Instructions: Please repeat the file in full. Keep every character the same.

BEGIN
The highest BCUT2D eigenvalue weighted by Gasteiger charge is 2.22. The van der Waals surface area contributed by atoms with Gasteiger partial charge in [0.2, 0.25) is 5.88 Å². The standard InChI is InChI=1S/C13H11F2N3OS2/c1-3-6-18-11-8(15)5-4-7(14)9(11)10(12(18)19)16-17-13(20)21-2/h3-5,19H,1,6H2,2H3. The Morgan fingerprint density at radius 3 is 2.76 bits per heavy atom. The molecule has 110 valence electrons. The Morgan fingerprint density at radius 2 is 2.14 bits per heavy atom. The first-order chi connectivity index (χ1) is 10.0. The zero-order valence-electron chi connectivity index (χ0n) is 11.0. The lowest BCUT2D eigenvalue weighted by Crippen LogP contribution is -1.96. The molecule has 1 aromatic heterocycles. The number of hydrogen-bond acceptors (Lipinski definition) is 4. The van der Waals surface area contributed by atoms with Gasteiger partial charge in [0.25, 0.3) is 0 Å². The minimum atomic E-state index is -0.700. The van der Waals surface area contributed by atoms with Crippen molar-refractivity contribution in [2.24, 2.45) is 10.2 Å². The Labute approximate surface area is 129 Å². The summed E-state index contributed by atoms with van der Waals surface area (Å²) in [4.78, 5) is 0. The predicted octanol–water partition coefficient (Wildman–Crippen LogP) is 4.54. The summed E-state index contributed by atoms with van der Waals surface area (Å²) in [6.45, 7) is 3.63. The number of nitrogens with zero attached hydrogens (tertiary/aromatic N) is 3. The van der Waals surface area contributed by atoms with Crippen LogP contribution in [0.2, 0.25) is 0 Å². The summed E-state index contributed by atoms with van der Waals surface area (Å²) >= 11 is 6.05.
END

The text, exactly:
The highest BCUT2D eigenvalue weighted by Gasteiger charge is 2.22. The van der Waals surface area contributed by atoms with Gasteiger partial charge in [0.2, 0.25) is 5.88 Å². The standard InChI is InChI=1S/C13H11F2N3OS2/c1-3-6-18-11-8(15)5-4-7(14)9(11)10(12(18)19)16-17-13(20)21-2/h3-5,19H,1,6H2,2H3. The Morgan fingerprint density at radius 3 is 2.76 bits per heavy atom. The molecule has 110 valence electrons. The Morgan fingerprint density at radius 2 is 2.14 bits per heavy atom. The first-order chi connectivity index (χ1) is 10.0. The zero-order valence-electron chi connectivity index (χ0n) is 11.0. The lowest BCUT2D eigenvalue weighted by Crippen LogP contribution is -1.96. The molecule has 1 aromatic heterocycles. The number of hydrogen-bond acceptors (Lipinski definition) is 4. The van der Waals surface area contributed by atoms with Gasteiger partial charge in [0.25, 0.3) is 0 Å². The minimum atomic E-state index is -0.700. The van der Waals surface area contributed by atoms with Crippen molar-refractivity contribution in [2.24, 2.45) is 10.2 Å². The Labute approximate surface area is 129 Å². The summed E-state index contributed by atoms with van der Waals surface area (Å²) in [4.78, 5) is 0. The predicted octanol–water partition coefficient (Wildman–Crippen LogP) is 4.54. The summed E-state index contributed by atoms with van der Waals surface area (Å²) in [6.45, 7) is 3.63. The number of nitrogens with zero attached hydrogens (tertiary/aromatic N) is 3. The van der Waals surface area contributed by atoms with Crippen LogP contribution in [0.2, 0.25) is 0 Å². The summed E-state index contributed by atoms with van der Waals surface area (Å²) >= 11 is 6.05.